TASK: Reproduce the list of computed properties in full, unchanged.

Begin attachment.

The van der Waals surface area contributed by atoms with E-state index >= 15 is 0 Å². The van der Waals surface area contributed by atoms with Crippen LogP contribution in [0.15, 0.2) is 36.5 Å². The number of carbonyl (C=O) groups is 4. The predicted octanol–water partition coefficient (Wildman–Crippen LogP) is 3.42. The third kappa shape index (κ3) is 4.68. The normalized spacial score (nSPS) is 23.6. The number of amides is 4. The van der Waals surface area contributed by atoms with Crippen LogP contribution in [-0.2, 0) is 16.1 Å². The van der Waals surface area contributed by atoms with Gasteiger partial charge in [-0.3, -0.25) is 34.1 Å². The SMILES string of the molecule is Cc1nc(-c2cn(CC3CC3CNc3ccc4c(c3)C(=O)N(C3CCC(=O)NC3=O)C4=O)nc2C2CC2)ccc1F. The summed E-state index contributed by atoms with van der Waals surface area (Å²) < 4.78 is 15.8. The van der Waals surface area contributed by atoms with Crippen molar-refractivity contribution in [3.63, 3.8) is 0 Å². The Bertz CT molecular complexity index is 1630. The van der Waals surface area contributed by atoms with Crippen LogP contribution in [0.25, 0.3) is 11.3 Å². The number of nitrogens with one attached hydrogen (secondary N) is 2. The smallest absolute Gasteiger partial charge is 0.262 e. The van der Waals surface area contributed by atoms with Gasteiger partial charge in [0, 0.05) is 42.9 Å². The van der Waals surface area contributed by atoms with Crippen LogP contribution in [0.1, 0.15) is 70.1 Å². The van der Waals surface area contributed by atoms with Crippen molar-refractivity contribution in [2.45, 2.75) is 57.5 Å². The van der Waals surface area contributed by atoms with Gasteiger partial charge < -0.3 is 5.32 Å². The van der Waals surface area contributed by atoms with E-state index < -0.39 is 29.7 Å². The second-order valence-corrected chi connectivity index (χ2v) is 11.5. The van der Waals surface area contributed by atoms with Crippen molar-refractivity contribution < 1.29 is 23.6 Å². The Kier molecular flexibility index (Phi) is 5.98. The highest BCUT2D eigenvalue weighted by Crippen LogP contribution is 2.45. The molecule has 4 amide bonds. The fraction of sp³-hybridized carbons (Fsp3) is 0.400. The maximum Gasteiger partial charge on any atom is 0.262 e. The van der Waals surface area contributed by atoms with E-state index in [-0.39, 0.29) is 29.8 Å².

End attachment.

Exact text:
The van der Waals surface area contributed by atoms with E-state index >= 15 is 0 Å². The van der Waals surface area contributed by atoms with Crippen LogP contribution in [0.15, 0.2) is 36.5 Å². The number of carbonyl (C=O) groups is 4. The predicted octanol–water partition coefficient (Wildman–Crippen LogP) is 3.42. The third kappa shape index (κ3) is 4.68. The normalized spacial score (nSPS) is 23.6. The number of amides is 4. The van der Waals surface area contributed by atoms with Crippen LogP contribution in [-0.2, 0) is 16.1 Å². The van der Waals surface area contributed by atoms with Gasteiger partial charge in [-0.3, -0.25) is 34.1 Å². The SMILES string of the molecule is Cc1nc(-c2cn(CC3CC3CNc3ccc4c(c3)C(=O)N(C3CCC(=O)NC3=O)C4=O)nc2C2CC2)ccc1F. The summed E-state index contributed by atoms with van der Waals surface area (Å²) < 4.78 is 15.8. The van der Waals surface area contributed by atoms with Crippen molar-refractivity contribution in [3.63, 3.8) is 0 Å². The Bertz CT molecular complexity index is 1630. The van der Waals surface area contributed by atoms with Crippen LogP contribution in [0.25, 0.3) is 11.3 Å². The number of nitrogens with one attached hydrogen (secondary N) is 2. The smallest absolute Gasteiger partial charge is 0.262 e. The van der Waals surface area contributed by atoms with Gasteiger partial charge in [0, 0.05) is 42.9 Å². The van der Waals surface area contributed by atoms with Crippen LogP contribution in [0.1, 0.15) is 70.1 Å². The van der Waals surface area contributed by atoms with Crippen molar-refractivity contribution in [2.45, 2.75) is 57.5 Å². The van der Waals surface area contributed by atoms with Gasteiger partial charge < -0.3 is 5.32 Å². The van der Waals surface area contributed by atoms with E-state index < -0.39 is 29.7 Å². The second-order valence-corrected chi connectivity index (χ2v) is 11.5. The van der Waals surface area contributed by atoms with Crippen molar-refractivity contribution < 1.29 is 23.6 Å². The Kier molecular flexibility index (Phi) is 5.98. The highest BCUT2D eigenvalue weighted by Crippen LogP contribution is 2.45. The molecule has 4 amide bonds. The fraction of sp³-hybridized carbons (Fsp3) is 0.400. The maximum Gasteiger partial charge on any atom is 0.262 e. The van der Waals surface area contributed by atoms with E-state index in [-0.39, 0.29) is 29.8 Å².